The information on this page is from the article “A Visit to Benchmark Media Systems” by Hilary Paprocki, published in The Audio Amateur, issue 4, 1995.
The majority of the article is an interview with Allen Burdick, president of Benchmark. (Note: I especially enjoyed reading the article because I have a Benchmark DAC1 PRE in my system.) In response to a question about overhauling existing products in search of better sound, Allen Burdick had this to say on page 15:
One of the things we feel very strongly about is making our circuitry radio-frequency (RF)-proof. That’s not as easy as it might seem. I believe that most of the bite, the edge, the harshness of what we hear in various audio devices is a direct result of intermodulation distortion caused by RF. Radio frequency power is everywhere, and metropolitan areas are so heavily bombarded by it that it will stress any audio system in such a region. [More so now 16 years later -EW]
We know that FET-input op amps have less sensitivity to RF interference and are therefore less prone to create IMD. We also know that since all op amps are compromised with regard to their designed-in phase margin, RF-induced IMD occurs with circuits having little or no feedback compensation. I suspect, therefore, that once we have in hand an op amp with sufficient slew rate, bandwidth, linearity, and noise performance, the subtle difference that are audible–and the difference reviewers hear when substituting op amps–may be the result of inadequate feedback compensation around the amplifier stage, or other RF-induced IMD.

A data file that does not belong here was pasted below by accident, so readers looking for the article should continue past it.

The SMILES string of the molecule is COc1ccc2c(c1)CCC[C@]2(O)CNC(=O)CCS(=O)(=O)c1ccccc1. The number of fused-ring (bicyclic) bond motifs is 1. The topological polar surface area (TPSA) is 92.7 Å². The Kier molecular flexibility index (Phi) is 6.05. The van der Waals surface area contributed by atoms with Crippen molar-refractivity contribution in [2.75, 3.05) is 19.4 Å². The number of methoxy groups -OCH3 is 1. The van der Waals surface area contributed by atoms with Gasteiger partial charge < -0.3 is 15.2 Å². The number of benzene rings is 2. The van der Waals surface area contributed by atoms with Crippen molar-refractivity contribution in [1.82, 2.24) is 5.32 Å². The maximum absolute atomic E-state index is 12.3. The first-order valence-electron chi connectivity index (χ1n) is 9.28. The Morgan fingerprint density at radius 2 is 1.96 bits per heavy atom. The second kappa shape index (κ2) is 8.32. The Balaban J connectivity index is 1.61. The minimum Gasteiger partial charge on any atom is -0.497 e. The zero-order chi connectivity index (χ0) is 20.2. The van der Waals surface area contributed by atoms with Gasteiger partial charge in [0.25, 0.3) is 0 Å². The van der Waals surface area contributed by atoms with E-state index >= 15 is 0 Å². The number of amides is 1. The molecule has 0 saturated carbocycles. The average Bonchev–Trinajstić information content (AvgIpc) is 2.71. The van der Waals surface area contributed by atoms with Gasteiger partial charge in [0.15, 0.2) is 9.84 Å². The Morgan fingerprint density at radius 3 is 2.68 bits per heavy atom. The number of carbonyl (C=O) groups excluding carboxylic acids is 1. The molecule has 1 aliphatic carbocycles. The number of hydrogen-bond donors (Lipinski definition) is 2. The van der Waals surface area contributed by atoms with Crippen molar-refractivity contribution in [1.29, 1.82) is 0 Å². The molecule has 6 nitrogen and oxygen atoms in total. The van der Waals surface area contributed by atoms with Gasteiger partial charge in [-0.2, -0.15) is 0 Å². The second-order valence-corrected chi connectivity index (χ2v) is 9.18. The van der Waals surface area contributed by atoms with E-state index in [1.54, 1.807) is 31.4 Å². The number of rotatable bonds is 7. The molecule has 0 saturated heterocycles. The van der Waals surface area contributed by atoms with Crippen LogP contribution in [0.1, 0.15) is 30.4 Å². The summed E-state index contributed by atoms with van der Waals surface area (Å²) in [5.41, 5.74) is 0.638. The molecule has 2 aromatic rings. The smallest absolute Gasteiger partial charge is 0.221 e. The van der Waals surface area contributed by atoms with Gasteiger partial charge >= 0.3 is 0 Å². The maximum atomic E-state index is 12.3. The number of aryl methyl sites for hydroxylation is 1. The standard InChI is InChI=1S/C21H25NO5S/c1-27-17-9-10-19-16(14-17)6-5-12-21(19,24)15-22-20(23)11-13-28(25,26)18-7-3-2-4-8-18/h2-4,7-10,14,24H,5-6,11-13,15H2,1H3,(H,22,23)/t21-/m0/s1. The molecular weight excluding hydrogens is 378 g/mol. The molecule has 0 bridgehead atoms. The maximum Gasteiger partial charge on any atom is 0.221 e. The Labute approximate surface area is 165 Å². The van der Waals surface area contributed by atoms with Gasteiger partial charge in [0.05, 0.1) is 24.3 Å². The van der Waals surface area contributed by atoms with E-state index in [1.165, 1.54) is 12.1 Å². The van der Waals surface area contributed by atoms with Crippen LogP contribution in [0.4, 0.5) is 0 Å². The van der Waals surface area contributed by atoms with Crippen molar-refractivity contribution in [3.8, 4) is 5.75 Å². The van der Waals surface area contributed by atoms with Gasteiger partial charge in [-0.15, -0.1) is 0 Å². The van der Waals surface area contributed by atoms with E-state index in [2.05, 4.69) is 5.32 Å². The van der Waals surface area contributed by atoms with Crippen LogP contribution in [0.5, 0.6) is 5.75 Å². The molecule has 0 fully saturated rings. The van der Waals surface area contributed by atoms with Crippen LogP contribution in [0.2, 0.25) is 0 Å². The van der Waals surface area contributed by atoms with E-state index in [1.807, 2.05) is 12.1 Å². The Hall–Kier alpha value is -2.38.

This means that audiophiles must know how to add feedback compensation to otherwise good amplified systems to prevent gain intersection with the open-loop curve of the op amp. It also necessitates some understanding of shielding practices.
RFI also requires audiophiles to have a good understanding of grounding principles, since RF really does not respect the grounding found in many, if not most, systems. RF power can easily be coupled to the signals looping between pieces of equipment unless grounding is properly executed. Ultimately, even though it is more expensive, I believe there needs to be a move to the balanced interconnect system, especially on inputs, as exists in the professional environment.
Hilary Paprocki expanded on this in the sidebar on page 12, reproduced here: